EP Review – R. Missing – Unsummering

R.Missing is the name of a dark or cold wave electronic project between New York based Sharon Shy and Toppy, otherwise known as Indie duo The Ropes. This project sees them embrace a darker and introspective form of electronica and experiment in a middle ground between acts such as The Knife and Austra. Their EP is called Unsummering and was released on March 3rd. 

‘Kelly Was a Philistine’ is the lead single from the EP and is evocative of the general sound and feel of the album. With a steady, punchy beat warping synths and reliable, oscillating rhythm section that run beneath Shy’s calm and emotionally detached vocals, this track retains a cool and cold feel with shimmering electronica fading into space providing a glacial atmospheric quality. The title track delivers a driven piece of Electro Pop that has a deep, whirring synth, a more rapid beat and ringing riff as its engine. It is just as coolly delivered with more delicate, vocals responsive to the music. Tracks such as ‘Birthright’ have a pulsating beat with whirring synths flashing and extending from it. The blocky verses feed into the light of the chorus for a dynamic track. 

The EP is full of coolly delivered and well produced music with eerie vocals and misty soundscapes. The lyrics of detachment marry with the music produced and in many ways goes beyond The Knife and Austra comparisons; in parts it screams of John Foxx or even Gary Numa and an earlier dark wave sound. What makes this different are not the robotic or morphed vocals of Numan or Foxx, but the dispassionate delivery of Sharon Shy which hints for the sake of the lyrical narrative that a emotional person was once there. Their investment into their theme has fully paid off for well functioning piece of sophisticated electronica. 

Owen Riddle 

Austra – Future Politics Review 

While most people were stressing over the President Trump’s Inauguration Last Friday; Canadian new wave band Austra released a new album to keep the world’s angst at bay. The tone is fresh and clean like a crisp sunny morning, Austra’s ‘Future Politics’ has the power to heal and soothe. The founder & producer Katie Stelmanis even said their third album is “a commitment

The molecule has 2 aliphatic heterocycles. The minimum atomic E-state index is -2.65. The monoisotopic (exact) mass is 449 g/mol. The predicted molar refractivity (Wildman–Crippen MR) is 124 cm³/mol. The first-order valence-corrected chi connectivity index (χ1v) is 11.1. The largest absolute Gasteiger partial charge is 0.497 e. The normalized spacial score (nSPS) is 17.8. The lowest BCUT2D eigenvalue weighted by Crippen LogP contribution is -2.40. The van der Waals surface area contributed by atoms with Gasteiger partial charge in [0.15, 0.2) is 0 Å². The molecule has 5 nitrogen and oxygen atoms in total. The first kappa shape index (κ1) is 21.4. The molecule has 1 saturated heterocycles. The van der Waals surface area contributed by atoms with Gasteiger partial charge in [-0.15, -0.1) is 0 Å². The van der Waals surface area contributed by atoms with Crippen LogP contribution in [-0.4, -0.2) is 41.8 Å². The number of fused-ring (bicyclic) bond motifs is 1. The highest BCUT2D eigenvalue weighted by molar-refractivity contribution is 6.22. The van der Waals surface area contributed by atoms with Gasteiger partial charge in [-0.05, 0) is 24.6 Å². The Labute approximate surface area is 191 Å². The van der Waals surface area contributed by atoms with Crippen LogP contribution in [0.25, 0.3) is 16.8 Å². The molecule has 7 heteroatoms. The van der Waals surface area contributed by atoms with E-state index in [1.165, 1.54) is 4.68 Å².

to replace the approaching dystopia”.
I have to say, I am not the biggest fan of electropop so initially I was apprehensive but to my surprise my experience was positive. The beats are befittingly revitalising giving a feeling of purposefulness and realism. This is juxtaposed by the sci-fi synths which provide this space-age dream like picture. My favourite song ‘We Were Alive’ starts with Katie’s comforting voice over eclectic synths & strings and a hard beat: “waking up got somewhere to go / I’m making sweat fall”. As the title suggests the song makes you feel alive, the sense of hope makes you feel warm on the inside. 
This album is great for relaxing, dinner parties or even a Sunday run – it is a welcome gift for the new year and will have you feeling like nothing is impossible as we step into the unknown quite literally.

Austra – Future Politcs = 5.5/10

Ony Anukem

Single Review – Austra – Utopia 

The Toronto based synth pop group headed by Katie Stelmanis have announced their third studio album Future Politics; their first since 2013’s Olympia which had flashes of brilliance, but was underwhelming everywhere else. Their new single ‘Utopia’ isn’t a huge stray from the key sounds of Olympia, but the arrangement is less cluttered and the production refined instead adding to the musical furniture. The harmonies and melodies hang from a steady and drawn out beat with a more solid beat layered atop it. With this arrangement, Katie’s siren-like operatics are given a greater focus in the grand scheme of things and her vocals hauntingly linger as they fade into the synths. It would be nice to have her raw vocals impose themselves on one of the tracks of this upcoming album however as they can only be echoed and faded so much. If anything this is more noticeable now they’ve refined their sound. A decent opening to their album release.

Owen Riddle 

This Weeks Music Video with Paul McCartney, Lily Allen, Little Dragon and Austra

Paul McCartney – Early Days

Lily Allen – URL Badman

Little Dragon – Pretty Girls

Austra – Hulluu

Austra – Olympia Review